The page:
Throughout my entire life, I’ve always held a base amount of anxiety. It ebbs and flows somewhat, but for the most part I most always feel some tiny uneasiness for a variety of reasons or particular instances. Most of the time it’s a persistent worry that I’m not getting enough done in a day- that I’m not being productive.
But it also arises in general social situations, I worry about what people perceive of me, and I’m hypersensitive that I’ve said something offensive, or I’ve made some faux pas for the audience in the scary, judgmental social arena. I generally try to appease everyone, and as we all know that’s a super dumb thing to do.
But what really magnifies this anxiety is the feeling that everyone else around me, for the lack of a better term, have completely got their shit together. In complete seriousness I genuinely feel sometimes like I’m the star in some grand human Truman Show-like experiment where everyone else is just a robot or figment of my imagination. And they all know exactly when to laugh, they remember to bring a dish to a party or know how to dress for a particular occasion- and I’m trying to keep up and fit in as if I’m one of them.
Obviously that’s totally freakin’ crazy.
Yet despite knowing that most people suffer from some level of social anxiety, depression, lack of confidence, or procrastination among others, in the moment there can be this anxiety mind monkey that slings disorienting crap at you until you’re convinced that you’re alone in your overwhelmed, anxious thoughts.
Here’s a quick sampling of some common feelings that I sometimes feel completely alone in:
1. Comparing myself to others
It’s undoubtedly human tendency to compare ourselves to our peers. I probably can perform better in a job interview, or play a musical instrument or operate a computer better than plenty of other people out there.
But of course my mind takes the self-defeating route, and decides to always compare myself to people that are far superior in these departments.
2. Rarely feeling like I’m in a state of ‘enough’
Most blogs I read about achieving a level of ‘enough’ refers to minimalism and actual, physical stuff. They preach jumping off the consumer treadmill and the pursuit of goods, and in doing so you’ll realize you have everything you need.
I don’t have any problem with that. Where I struggle is the need to be more, and to achieve more. For some reason working a fulfilling full-time job, having a wonderful wife and dog and a comfy home, and still manage to exercise and write this blog, should be more than enough, right?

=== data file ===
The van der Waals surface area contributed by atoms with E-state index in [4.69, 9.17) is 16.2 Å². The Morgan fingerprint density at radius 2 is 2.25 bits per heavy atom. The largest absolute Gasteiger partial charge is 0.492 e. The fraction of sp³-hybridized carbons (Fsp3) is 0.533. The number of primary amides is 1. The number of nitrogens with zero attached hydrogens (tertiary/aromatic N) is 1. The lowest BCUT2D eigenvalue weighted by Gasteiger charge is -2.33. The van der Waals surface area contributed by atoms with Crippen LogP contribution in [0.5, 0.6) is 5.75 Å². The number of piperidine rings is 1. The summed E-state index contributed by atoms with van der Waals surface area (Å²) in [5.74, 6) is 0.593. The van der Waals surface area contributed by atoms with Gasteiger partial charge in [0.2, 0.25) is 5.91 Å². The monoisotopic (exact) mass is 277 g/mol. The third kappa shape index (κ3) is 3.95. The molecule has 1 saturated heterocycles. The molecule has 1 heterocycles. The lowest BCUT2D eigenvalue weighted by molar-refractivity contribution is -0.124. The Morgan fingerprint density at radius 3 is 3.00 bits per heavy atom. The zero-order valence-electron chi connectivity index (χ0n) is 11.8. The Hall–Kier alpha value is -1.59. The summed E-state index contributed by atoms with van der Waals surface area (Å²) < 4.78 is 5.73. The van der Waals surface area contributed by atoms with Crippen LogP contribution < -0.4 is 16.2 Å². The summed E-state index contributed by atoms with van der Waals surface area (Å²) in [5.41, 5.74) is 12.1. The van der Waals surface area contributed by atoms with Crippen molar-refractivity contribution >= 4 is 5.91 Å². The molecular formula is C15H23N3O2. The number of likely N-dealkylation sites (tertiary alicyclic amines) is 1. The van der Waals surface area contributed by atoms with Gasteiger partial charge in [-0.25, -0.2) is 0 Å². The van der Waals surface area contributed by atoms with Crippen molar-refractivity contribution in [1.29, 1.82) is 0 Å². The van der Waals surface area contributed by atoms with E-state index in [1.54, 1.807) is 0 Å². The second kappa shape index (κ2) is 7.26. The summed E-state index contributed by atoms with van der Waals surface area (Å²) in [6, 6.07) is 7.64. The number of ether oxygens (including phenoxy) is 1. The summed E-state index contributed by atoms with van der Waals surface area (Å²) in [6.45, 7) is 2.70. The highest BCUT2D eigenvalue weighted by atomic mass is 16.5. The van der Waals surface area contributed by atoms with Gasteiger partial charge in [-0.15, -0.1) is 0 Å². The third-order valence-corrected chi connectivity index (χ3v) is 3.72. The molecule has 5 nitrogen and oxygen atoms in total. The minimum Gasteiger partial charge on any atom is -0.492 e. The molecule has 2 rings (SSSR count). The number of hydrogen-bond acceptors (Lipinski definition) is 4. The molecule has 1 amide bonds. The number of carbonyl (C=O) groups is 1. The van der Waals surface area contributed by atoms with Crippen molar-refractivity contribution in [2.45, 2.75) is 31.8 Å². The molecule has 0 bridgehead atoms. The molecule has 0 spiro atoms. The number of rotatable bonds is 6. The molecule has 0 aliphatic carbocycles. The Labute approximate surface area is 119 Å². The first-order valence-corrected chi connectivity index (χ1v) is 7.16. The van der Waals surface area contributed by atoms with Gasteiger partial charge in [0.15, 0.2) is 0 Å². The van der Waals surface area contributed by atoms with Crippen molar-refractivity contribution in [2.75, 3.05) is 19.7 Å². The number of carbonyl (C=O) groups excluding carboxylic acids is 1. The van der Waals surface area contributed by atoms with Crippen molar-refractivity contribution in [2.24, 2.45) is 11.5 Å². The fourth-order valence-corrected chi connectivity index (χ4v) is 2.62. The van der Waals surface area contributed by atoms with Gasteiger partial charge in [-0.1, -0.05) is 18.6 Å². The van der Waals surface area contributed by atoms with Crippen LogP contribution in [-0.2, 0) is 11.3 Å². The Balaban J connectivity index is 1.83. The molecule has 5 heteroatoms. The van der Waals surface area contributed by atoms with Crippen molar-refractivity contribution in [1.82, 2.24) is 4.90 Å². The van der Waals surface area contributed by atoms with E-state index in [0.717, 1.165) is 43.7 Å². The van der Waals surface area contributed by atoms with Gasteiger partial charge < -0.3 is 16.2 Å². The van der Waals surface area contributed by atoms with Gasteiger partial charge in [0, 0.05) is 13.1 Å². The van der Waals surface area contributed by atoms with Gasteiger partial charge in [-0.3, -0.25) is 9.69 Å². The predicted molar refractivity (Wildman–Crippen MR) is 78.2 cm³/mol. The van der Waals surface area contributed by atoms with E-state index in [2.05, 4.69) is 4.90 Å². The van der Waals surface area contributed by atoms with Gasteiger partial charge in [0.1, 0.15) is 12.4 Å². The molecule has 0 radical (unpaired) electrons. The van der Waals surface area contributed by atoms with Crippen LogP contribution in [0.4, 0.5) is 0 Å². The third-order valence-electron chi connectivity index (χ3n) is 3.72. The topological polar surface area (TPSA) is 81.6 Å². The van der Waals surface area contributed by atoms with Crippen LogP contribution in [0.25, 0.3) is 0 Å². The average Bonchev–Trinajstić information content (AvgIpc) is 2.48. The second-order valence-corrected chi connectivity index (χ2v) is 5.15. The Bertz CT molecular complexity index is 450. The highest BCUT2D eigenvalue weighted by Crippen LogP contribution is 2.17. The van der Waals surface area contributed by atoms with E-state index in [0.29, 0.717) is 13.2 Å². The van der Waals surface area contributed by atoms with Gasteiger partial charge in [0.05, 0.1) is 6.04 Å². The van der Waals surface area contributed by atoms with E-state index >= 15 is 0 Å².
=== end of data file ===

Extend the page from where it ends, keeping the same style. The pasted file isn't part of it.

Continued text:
You’d think so, but my mind hijacks that contentment, saying ‘well have you seen so-and-so’s blog? Man, that guy/gal can write!’ or ‘wow that dude started a successful business and now he runs a podcast and he’s 28 years old! What have you been doing with your spare time? Why aren’t you where that guy is?’ The mind can be a straight-up jerk.
If I write 1 blog post a week, I question why I’m not writing two. I get lots done at my job, but it never feels like enough. In some ways this self-criticism helps me accomplish goals and get stuff done, but it makes it hard to relax and appreciate my current life situation and accomplishments.
It’s a strange inner conflict of both wanting to be hugely productive and also present and relaxed.
3. I stumble on my words when others speak eloquently and clearly
Sometimes I have to search for a word, and I find it’s rare that others do the same (there’s 171,476 in the English language…how am I supposed to instantaneously find the word ‘irrefutable’ in that brain dictionary?)
If I do find my words, sometimes I use the wrong one and I say something incomprehensible.
Now to get to the point of this post. Sorry, it was way down here.
These aren’t revolutionary realizations by any stretch. Everyone knows that most people suffer from these feelings, including massively successful celebrities, writers, musicians, and CEO’s. But it’s in those moments of anxiety, of panic, and unease that I have found a powerfully effective action: to consciously recognize that feeling and tell myself that I’m not alone- others feel this way too.
– Most people feel some level of dissatisfaction in their lives, a feeling of ‘is this it?’ or that something is missing.
– Some are nervous even just briefly introducing myself in a round table discussion or class
– Everyone around you has just as complex of lives and emotions as you do
– Others think about something potentially strange or inappropriate they said in a conversation and then dwell on it after
Or I’m totally wrong and you really are all cyborgs.